World News

Asia steel makers fret over long-term flood effects

TAIPEI (Reuters) - Asian steel makers risk an extended period of raw material shortages and high costs they may not be able to recoup with price rises as flood-hit coal mines in Australia face weeks of recovery.

Anglo American, one of Australia’s top four miners of steel-making coal, said it saw weeks of work to pump water out of mines after more than two months of torrential rains in Queensland state, the world’s largest exporter of coal for steel-making.

Steel producers say they have enough coal supplies for now, and some have been raising product prices to meet a projected rise in coal prices to some $300 a tonne, 20 percent above current prices and the highest in two years.

“If the flood continues a couple of more months, it would cause big trouble,” said Choi Doo-jin, spokesman for South Korea’s POSCO, the world’s No.3 steelmaker.

“We don’t have trouble now although we see some shipments being delayed,” he said, adding that the company has about one month of coal inventory.

Australia’s 159 million tonnes of coking coal exports in 2010 accounted for nearly two thirds of global shipments, according to government figures.

But the floods have forced steel makers onto the spot market, where prices are around $250 a tonne, analysts and traders say.

That’s more than 10 percent over the benchmark $225 a tonne free on board that Australian ports negotiated between BHP Billiton and Japanese steel makers for the first quarter of 2011.

Analysts said steel firms may not be able to recoup these extra costs, with implications for margins.

“These companies cannot take price increases that they want because capacity utilization across the globe is not favorable. There is always a looming threat of imports from China,” said Ravindra Deshpande, analyst at India’s Elara Securities.

“So I don’t think they can pass on 100 percent of the price increases of raw materials. Margins will be under pressure for these players going forward.”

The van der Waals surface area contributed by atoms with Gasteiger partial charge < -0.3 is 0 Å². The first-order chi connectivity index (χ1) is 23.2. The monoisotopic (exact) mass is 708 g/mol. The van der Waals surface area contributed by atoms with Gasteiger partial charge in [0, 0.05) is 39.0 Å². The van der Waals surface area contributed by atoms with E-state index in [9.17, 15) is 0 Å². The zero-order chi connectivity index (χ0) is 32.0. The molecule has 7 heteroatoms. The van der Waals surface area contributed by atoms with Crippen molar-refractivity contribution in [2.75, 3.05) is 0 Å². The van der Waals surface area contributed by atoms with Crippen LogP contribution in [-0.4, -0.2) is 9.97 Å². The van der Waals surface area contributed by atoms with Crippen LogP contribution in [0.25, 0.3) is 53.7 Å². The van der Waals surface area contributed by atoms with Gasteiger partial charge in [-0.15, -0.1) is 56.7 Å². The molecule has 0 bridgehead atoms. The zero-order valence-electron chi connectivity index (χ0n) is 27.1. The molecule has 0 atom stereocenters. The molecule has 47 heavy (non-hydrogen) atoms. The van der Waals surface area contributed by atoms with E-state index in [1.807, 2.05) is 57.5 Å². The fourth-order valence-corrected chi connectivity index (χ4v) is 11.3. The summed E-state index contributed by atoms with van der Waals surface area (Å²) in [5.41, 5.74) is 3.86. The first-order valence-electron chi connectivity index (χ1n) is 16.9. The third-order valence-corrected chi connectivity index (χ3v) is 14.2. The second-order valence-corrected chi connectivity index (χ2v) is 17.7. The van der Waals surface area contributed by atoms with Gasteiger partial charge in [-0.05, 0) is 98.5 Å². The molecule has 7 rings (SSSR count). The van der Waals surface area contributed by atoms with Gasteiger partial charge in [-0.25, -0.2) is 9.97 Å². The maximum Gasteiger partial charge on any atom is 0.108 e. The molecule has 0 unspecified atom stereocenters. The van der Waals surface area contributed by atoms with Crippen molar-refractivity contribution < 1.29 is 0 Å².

The possibility of further rain will have steel firms looking closely at the weather forecasts.

“If it gets worse, it could have a big effect, not so much on China, but on India, Japan and Korea. India has quite a bit of stockpile still, but they will potentially feel it,” said Paul Bartholomew, Australia manager for consultancy Steel Business Briefing.

“The major customers are in Japan and Korea. POSCO and Nippon Steel have stockpiles of one to two months so at the moment they aren’t panicking, but when they can’t get their shipments in a few weeks time they will start panicking.”

An executive at Nippon Steel, the world’s fourth-biggest steelmaker, said on Wednesday the firm had coal stocks to last up to three months.

South Korea’s Hyundai Steel, which raised steel prices for a second time in a month on Wednesday, is currently having no problems and had about 45 days of stockpiles, a spokesman said.

Hyundai Steel has gained more than 20 percent since early December, leading gains in the sector and trading at a record high. Nippon Steel has lagged with a rise of less than 2 percent.

China Steel, Taiwan’s top steel maker, has turned to the spot market for coal but is not thinking of cutting production.

Executive vice president Lo-Ming Chung said the firm will study whether to factor in the effect of the floods ahead of the announcement of its pricing for March next week.

Indian steel makers don’t see problems immediately, but like others may be forced onto the spot coke market at some point.

“There’ll be a very drastic shortfall in the supply side,” said P.R. Kannan, chief financial officer of Gujarat NRE Coke.

“So you might have a situation where Indian steel mills as well as other steel mills will not get delivery under their contracts.”

China remains for now the least affected by Australia’s supply disruptions. Australian supplies make up only around 3 percent of annual coking coal consumption of around 490 million tonnes, and mills had stocked up on inventory.

But several coal traders said mills may soon have to start scouting for alternative supplies, with the United States and Canada most able to respond to higher demand.

“They may have comfortable stockpiles now but won’t be able to withstand several weeks of supply disruptions from Australia,” said a Beijing-based trader.

Reporting by Lin Miaojung in TAIPEI, Cho Meeyoung in SEOUL, David Stanway in BEIJING, Fayen Wong in SHANGHAI, Yuko Inoue in TOKYO, Fitri Wulandari in JAKARTA and Swati Pandey in MUMBAI; Editing by Lincoln Feast